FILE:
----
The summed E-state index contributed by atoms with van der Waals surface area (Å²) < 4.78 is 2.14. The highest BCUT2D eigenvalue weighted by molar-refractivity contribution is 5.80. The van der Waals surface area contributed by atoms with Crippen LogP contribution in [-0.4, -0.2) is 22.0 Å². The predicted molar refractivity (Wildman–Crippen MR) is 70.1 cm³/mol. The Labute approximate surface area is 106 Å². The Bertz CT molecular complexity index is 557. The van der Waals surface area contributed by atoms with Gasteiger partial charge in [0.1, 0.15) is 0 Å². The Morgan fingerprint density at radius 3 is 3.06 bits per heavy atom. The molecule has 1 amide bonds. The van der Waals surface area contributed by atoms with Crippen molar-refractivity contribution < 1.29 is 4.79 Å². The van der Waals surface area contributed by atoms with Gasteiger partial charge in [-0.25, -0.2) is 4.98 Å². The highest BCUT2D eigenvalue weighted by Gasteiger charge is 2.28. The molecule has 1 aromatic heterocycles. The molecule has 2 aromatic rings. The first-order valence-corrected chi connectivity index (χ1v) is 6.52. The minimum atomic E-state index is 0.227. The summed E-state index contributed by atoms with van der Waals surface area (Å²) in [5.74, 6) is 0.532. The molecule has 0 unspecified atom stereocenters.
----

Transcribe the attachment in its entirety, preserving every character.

The summed E-state index contributed by atoms with van der Waals surface area (Å²) < 4.78 is 2.14. The highest BCUT2D eigenvalue weighted by molar-refractivity contribution is 5.80. The van der Waals surface area contributed by atoms with Crippen LogP contribution in [-0.4, -0.2) is 22.0 Å². The predicted molar refractivity (Wildman–Crippen MR) is 70.1 cm³/mol. The Labute approximate surface area is 106 Å². The Bertz CT molecular complexity index is 557. The van der Waals surface area contributed by atoms with Gasteiger partial charge in [0.1, 0.15) is 0 Å². The Morgan fingerprint density at radius 3 is 3.06 bits per heavy atom. The molecule has 1 amide bonds. The van der Waals surface area contributed by atoms with Crippen molar-refractivity contribution < 1.29 is 4.79 Å². The van der Waals surface area contributed by atoms with Gasteiger partial charge in [-0.25, -0.2) is 4.98 Å². The highest BCUT2D eigenvalue weighted by Gasteiger charge is 2.28. The molecule has 1 aromatic heterocycles. The molecule has 2 aromatic rings. The first-order valence-corrected chi connectivity index (χ1v) is 6.52. The minimum atomic E-state index is 0.227. The summed E-state index contributed by atoms with van der Waals surface area (Å²) in [5.74, 6) is 0.532. The molecule has 0 unspecified atom stereocenters.